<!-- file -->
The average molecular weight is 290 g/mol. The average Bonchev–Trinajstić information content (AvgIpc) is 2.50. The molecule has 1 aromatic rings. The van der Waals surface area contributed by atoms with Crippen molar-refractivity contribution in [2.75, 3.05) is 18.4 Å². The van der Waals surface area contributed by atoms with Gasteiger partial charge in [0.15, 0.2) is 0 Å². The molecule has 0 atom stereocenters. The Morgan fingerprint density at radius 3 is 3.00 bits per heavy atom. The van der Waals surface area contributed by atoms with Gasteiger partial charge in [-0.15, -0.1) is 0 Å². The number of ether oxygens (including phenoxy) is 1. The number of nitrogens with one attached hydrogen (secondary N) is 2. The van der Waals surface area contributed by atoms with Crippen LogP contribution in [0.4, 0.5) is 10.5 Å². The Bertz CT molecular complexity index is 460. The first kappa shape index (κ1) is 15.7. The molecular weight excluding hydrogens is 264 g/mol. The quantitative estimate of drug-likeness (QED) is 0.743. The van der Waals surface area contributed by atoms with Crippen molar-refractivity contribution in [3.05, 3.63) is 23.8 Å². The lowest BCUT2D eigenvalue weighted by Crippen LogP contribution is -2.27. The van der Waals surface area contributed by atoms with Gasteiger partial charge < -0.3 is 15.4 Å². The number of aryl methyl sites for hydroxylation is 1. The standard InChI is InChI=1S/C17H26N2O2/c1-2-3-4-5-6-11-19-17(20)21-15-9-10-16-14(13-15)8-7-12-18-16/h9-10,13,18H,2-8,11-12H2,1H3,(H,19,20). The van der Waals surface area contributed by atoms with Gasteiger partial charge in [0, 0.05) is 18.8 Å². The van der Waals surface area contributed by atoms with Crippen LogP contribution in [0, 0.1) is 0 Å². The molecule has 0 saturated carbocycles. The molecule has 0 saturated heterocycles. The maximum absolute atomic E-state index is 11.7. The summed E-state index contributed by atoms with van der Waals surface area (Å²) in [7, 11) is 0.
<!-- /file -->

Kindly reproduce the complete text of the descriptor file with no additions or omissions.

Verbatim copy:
The average molecular weight is 290 g/mol. The average Bonchev–Trinajstić information content (AvgIpc) is 2.50. The molecule has 1 aromatic rings. The van der Waals surface area contributed by atoms with Crippen molar-refractivity contribution in [2.75, 3.05) is 18.4 Å². The van der Waals surface area contributed by atoms with Gasteiger partial charge in [0.15, 0.2) is 0 Å². The molecule has 0 atom stereocenters. The Morgan fingerprint density at radius 3 is 3.00 bits per heavy atom. The van der Waals surface area contributed by atoms with Gasteiger partial charge in [-0.15, -0.1) is 0 Å². The number of ether oxygens (including phenoxy) is 1. The number of nitrogens with one attached hydrogen (secondary N) is 2. The van der Waals surface area contributed by atoms with Crippen LogP contribution in [0.4, 0.5) is 10.5 Å². The Bertz CT molecular complexity index is 460. The first kappa shape index (κ1) is 15.7. The molecular weight excluding hydrogens is 264 g/mol. The quantitative estimate of drug-likeness (QED) is 0.743. The van der Waals surface area contributed by atoms with Crippen molar-refractivity contribution in [3.05, 3.63) is 23.8 Å². The lowest BCUT2D eigenvalue weighted by Crippen LogP contribution is -2.27. The van der Waals surface area contributed by atoms with Gasteiger partial charge < -0.3 is 15.4 Å². The number of aryl methyl sites for hydroxylation is 1. The standard InChI is InChI=1S/C17H26N2O2/c1-2-3-4-5-6-11-19-17(20)21-15-9-10-16-14(13-15)8-7-12-18-16/h9-10,13,18H,2-8,11-12H2,1H3,(H,19,20). The van der Waals surface area contributed by atoms with Gasteiger partial charge in [0, 0.05) is 18.8 Å². The van der Waals surface area contributed by atoms with Crippen LogP contribution in [0, 0.1) is 0 Å². The molecule has 0 saturated carbocycles. The molecule has 0 saturated heterocycles. The maximum absolute atomic E-state index is 11.7. The summed E-state index contributed by atoms with van der Waals surface area (Å²) in [7, 11) is 0.